Waleed Al-Husseini on the Restrictions of Speech, Secularism, and More


By Scott Douglas Jacobsen

Waleed Al-Husseini founded the Council of Ex-Muslims of France. He escaped the Palestinian Authority after torture and imprisonment in Palestine to Jordan and then France. He is an ex-Muslim and atheist.

We have been corresponding and conducting interviews for a long time now. I reached out once more to talk about some principles, apparently or to some, seemingly in conflict with one another.

These were the ideas of freedom of expression and secularism and then restricted expression and theocracy. Both stand opposed to one another, including the various tendencies in form for them their arising.

The values of France tend towards secularism and freedom of expression. Al-Husseini holds values more in line with secularism and similar values. He believes in a firm separation between the state and religion.

Al-Husseini stated, “All of these things do not exist in Islam. It only exists when they are all Muslims as part of humanity (‘it’ only exists? What is ‘it’?) But these can then be computed only within the framework of Islam and Islamic values, which is why they are asking for the defence of the hijab in the name of liberty, but then they attack criticism of Islam in the name of racism.”

Al-Husseini makes the distinction between the arguments about race and racism, and Islam and the doctrines, in the criticism here. He views the hijab as an example of slavery and second-class citizenship within the societal framework.

That is to say, he sees this as a means by which to see women as a sexual tool. It becomes a political tool for more fundamentalist versions and interpretations of Islam too.

He does see this form of criticism of Islam as a fundamental human right found in the Universal Declaration of Human Rights.

When I asked about Sharia Law and Sharia courts in some interpretations of Islam, these can exist separate or distinct from universalist traditions of law, wherein a dual-law system can be set and found in a secular society.

Yet, the society will have a dual-law set with one of the two being theocratic-based and, therefore, infringing on the fundamental basis of secularism as the separation of, in this instance, Mosque and State.

“This is what happened in the UK, and that’s why I don’t like “secularism” and prefer the term “laïcité”! With secularism, they make insular communities and everyone lets them do what they want,” Al-Husseini stated, “I remember in 2010, maybe one court released someone who was charged with beating his wife, because he said that it is okay to beat your wife within Islam and our religion!”

He makes this as an argument for the separation of the place of worship and the public & political life of the citizenry. He sees the battle for secularism as a long one ahead of the citizenry who desire a secular state.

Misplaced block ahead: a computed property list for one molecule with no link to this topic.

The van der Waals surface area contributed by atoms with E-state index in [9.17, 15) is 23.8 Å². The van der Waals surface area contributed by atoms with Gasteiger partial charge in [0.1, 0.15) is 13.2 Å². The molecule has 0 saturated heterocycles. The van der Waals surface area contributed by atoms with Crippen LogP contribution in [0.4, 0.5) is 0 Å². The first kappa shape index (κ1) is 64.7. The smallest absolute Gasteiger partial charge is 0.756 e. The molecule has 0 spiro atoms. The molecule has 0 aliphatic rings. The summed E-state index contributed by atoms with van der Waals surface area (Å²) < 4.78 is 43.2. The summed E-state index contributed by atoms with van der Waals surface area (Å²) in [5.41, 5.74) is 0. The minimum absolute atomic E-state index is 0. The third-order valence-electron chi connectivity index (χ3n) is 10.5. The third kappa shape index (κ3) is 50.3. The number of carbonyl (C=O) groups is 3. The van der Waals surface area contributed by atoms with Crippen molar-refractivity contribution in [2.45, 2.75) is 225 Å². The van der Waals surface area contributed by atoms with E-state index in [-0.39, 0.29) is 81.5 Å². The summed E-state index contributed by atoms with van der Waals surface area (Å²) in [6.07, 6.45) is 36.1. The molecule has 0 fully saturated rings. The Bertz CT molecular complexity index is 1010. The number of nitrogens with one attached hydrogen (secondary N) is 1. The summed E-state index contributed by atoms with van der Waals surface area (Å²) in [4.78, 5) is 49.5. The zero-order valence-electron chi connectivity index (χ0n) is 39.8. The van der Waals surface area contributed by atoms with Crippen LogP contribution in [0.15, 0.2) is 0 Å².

Al-Husseini argues the education in secularism should begin in the earliest years of an individual. In that, there should be a stoppage of teaching religion as true or false in schools, but, instead, keeping these battles for the minds of the young as a true education in simply the facts of the faiths: what do individuals all over the world believe?

Al-Husseini continued, “AAlso, we should stop telling kids about jihad and should not separate people into Muslims and non-Muslims! It provides a simplistic view of the world. Let them see all of us as humans of many stripes and shades, and types. And the governments should have a secularism law and work hard for it!”

He observes a common problem not simply in the education but in the people, too. As there can be a problem in the people simply not adhering to the tenets of a secular state, this can create a problem.

Another can be obscurantism about aspects of some parts of a faith. Al-Husseini spoke of terms like Islamophobia, from his point of view, being a problem.

Because, for example, there are the jihadists or terrorists who physically attack you, but then there are these moderates who also attack you in courts!” Al-Husseini stated. He can see this in the admixture of the definitions between racism, hatred and fear of another because of ethnic background or look, and bigotry against an individual believing Muslim.”

He noted this was something that he talked about in his last book. Al-Husseini concluded on the assertion that e-Muslims know more about Islam and the ways of Islamism than individual Muslims.

Image Credit: Waleed Al-Husseini.

Previous articleGrowing Up in Nigeria
Next articleRecent Secular French History
Scott Douglas Jacobsen
Assistant Editor, News Intervention, Human Rights Activist. Scott Douglas Jacobsen is the Founder of In-Sight: Independent Interview-Based Journal and In-Sight Publishing. He focuses on North America for News Intervention. Jacobsen works for science and human rights, especially women’s and children’s rights. He considers the modern scientific and technological world the foundation for the provision of the basics of human life throughout the world and advancement of human rights as the universal movement among peoples everywhere. You can contact Scott via email.

Leave a Reply